Following Tatmadaw-Arakan Army clashes since 11 July, an unconfirmed number of people – estimated between 1,000 and 3,000 – from the southern Rathedaung coastal area have fled to nearby villages. Three civilians were reportedly wounded by heavy shelling and another two injured by stray gunfire in the fighting. Many of these IDPs are sheltering at Angu Maw (Kone Tan) village where the host community and local responders are providing emergency support. Others have fled to urban Sittwe and villages on the western bank of Mayu River. A small number of IDPs return daily to their villages to do paddy farming, but do not stay the night due to security concerns and a large Myanmar security forces presence. Public vehicle movement along the Angu Maw and Maungdaw road has been minimal. The coastal Angu Maw-Maungdaw road is also used by humanitarian agencies to access Maungdaw from Sittwe and represents a particularly contentious geography.
Displacement at this time in the agricultural season is highly disruptive, as the window for planting monsoon paddy is now closed. Farmers who have been unable to plant due to armed conflict and displacement will likely face future food and financial insecurity, with follow-on impacts to education. IDPs in southern coastal Rathedaung are in need of food and shelter support, as host community responders are increasingly overwhelmed. Cash payments to communities or CSOs are possible, as IDPs have access to markets. WASH support is also urgently needed as latrines are insufficient to support the IDP population. The presence of local responders in the area presents international agencies an opportunity to explore options for a localised response, and CASS remains available to support international agencies in such engagement. Agencies should also recognise that this area represents a particularly vexed context. Bordering Maungdaw Township, this is an area from which numerous Rohingya villages were displaced during Tatmadaw 2017 ‘clearance operations’, and where authorities have bulldozed villages to make way for an upgraded road and new Border Guard Police Stations. The Arakan Army has to date been wary of attacking the Tatmadaw on Rohingya land, likely due to concerns of a reaction from Bangladesh. Bangladesh wishes to see Rohingya repatriation to Myanmar, but has so far turned a blind eye to the Arakan Army’s use of its border. In this context, international agencies should be cognizant of how their programmes may impact on consolidating different stakeholders’ control of land taken from the Rohingya.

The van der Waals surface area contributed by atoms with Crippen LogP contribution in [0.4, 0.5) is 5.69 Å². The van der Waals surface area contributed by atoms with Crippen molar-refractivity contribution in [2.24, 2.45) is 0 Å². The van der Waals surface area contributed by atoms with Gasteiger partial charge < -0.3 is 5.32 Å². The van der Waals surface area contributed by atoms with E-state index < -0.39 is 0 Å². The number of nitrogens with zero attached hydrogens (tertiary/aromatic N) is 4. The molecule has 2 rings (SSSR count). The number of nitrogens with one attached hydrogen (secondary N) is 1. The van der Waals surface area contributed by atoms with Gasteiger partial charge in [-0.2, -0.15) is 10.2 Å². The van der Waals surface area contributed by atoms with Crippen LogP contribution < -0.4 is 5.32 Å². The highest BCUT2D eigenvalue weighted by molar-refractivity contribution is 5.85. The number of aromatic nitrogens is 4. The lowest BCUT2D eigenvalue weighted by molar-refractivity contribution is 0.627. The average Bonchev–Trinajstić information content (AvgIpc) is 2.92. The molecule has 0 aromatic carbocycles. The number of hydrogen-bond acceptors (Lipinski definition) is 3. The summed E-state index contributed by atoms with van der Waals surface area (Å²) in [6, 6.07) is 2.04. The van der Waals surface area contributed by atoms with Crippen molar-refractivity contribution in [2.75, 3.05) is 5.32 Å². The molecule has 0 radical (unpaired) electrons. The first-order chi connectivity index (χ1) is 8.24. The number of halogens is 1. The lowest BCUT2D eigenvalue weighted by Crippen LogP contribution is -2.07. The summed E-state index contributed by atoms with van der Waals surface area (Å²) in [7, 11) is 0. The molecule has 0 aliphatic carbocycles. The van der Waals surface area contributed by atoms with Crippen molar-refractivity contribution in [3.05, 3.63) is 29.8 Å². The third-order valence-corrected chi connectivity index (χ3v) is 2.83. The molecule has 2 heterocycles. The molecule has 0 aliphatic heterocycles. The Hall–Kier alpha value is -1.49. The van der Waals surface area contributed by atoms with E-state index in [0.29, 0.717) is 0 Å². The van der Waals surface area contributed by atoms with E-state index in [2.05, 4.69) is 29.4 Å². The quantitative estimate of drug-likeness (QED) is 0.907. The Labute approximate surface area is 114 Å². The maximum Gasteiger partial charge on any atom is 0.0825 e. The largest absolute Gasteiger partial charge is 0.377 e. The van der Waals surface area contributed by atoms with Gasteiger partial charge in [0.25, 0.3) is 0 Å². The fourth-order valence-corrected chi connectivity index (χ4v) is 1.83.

Central and Northern Rakhine State